A judge in Vernon has placed an injunction on members of Elphinstone Logging Focus (ELF), forbidding them from interfering with logging operations or encouraging others to do the same after a threatening comment was made on Facebook.
“The RCMP was made aware of some disturbing comments made on Facebook and is currently investigating the matter,” said Cpl. Steven Chubey of the Sunshine Coast RCMP. “As the RCMP was not involved with the injunction, it would not be appropriate to comment.”
RCMP were first notified of the commentary on May 11.
Chubey was unable to offer further detail, but an examination of the ELF public Facebook page revealed a mixture of comments including one from a person advocating a potentially violent response to logging activities on Mount Elphinstone.
“Scare ‘em [the loggers] off with tear gas and the bangers that scare bears away! If that doesn’t work … set booby traps,” one April 27 commenter wrote.
The injunction was signed by the Vernon court registry on May 15 after a lawyer made an application on behalf of Malaspina Enterprises, the Powell River-based logging company and Bell Lumber and Pole, the new holders of the BCTS A87124 contract.
Both Hans Penner and Ross Muirhead of ELF dismissed the comment. Penner, who said he does not use Facebook, said he strongly disagreed with the remark.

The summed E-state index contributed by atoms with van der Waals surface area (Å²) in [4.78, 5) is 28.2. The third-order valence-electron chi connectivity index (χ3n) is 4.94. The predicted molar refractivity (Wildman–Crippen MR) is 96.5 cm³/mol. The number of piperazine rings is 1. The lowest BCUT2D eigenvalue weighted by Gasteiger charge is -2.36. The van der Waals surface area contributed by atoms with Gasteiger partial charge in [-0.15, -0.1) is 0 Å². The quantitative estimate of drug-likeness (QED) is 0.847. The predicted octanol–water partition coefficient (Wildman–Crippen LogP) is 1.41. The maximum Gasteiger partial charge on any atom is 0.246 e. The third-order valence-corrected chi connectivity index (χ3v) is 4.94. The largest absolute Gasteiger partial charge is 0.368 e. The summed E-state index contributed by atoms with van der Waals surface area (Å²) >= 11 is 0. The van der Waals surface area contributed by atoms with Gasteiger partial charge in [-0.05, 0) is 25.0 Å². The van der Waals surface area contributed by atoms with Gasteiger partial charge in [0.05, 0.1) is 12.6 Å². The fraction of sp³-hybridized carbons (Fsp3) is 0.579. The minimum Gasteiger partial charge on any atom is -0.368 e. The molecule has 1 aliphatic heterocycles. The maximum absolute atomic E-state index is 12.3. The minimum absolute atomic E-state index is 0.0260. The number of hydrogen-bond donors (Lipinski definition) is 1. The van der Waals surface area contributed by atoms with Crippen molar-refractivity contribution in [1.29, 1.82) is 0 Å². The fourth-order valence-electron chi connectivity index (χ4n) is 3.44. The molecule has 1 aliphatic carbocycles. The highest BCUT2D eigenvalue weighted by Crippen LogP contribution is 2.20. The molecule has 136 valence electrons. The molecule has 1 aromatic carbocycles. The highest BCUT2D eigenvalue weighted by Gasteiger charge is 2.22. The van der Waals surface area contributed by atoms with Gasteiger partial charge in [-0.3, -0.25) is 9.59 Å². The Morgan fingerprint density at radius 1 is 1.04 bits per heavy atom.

Muirhead described the comment as mean-spirited and unsupportive of ELF’s efforts.
Nevertheless, the two said they did not believe the comment to be the source of the injunction.
“The injunction was [acquired] by the logging company so that their business interest would not be impeded by protesters. It worked — no one wants to be fined or go to jail,” Muirhead said.
Penner said the group will be exploring its legal options in a response to the injunction. He said he was also concerned about the cutblock changing owners.
“According to BCTS, block A87124 was sold to Continental Pole Ltd. based in Pemberton. Now we find out that the owner is actually Bell Lumber and Pole Canada, a U.S. company with a subsidiary in Canada,” Penner said.
Originally the request for tender was awarded to the Pemberton firm, which manufactures log homes. Their winning bid of $52.40 per cubic metre valued the cutblock at roughly $2.2 million.
But since then, the contract has changed hands after a company based in Vernon wrote the cheque instead.
“It’s a transfer; you don’t really pay for a transfer,” said controller Jason Sixsmith with Bell Lumber and Pole.
According to Sixsmith, the harvested material will be used by the company to make poles for street-lights and electrical equipment. Many trees will not be suitable for this purpose, but they will not be exported, he stressed.
“It will go to local sawmills because you know, you never want to harvest anything and ship it around,” he said. “You keep the local jobs in the local area.”
Continental Pole did not return a request for comment.
According to the Ministry of Forests, Lands and Natural Resource Operations, transfers are not common, but those holding the titles are legally entitled to move a contract to a new owner.
“All conditions associated with winning the licence remain the same,” explained spokesperson Vivian Thomas.
Protests were held on the mountain May 2 and May 15.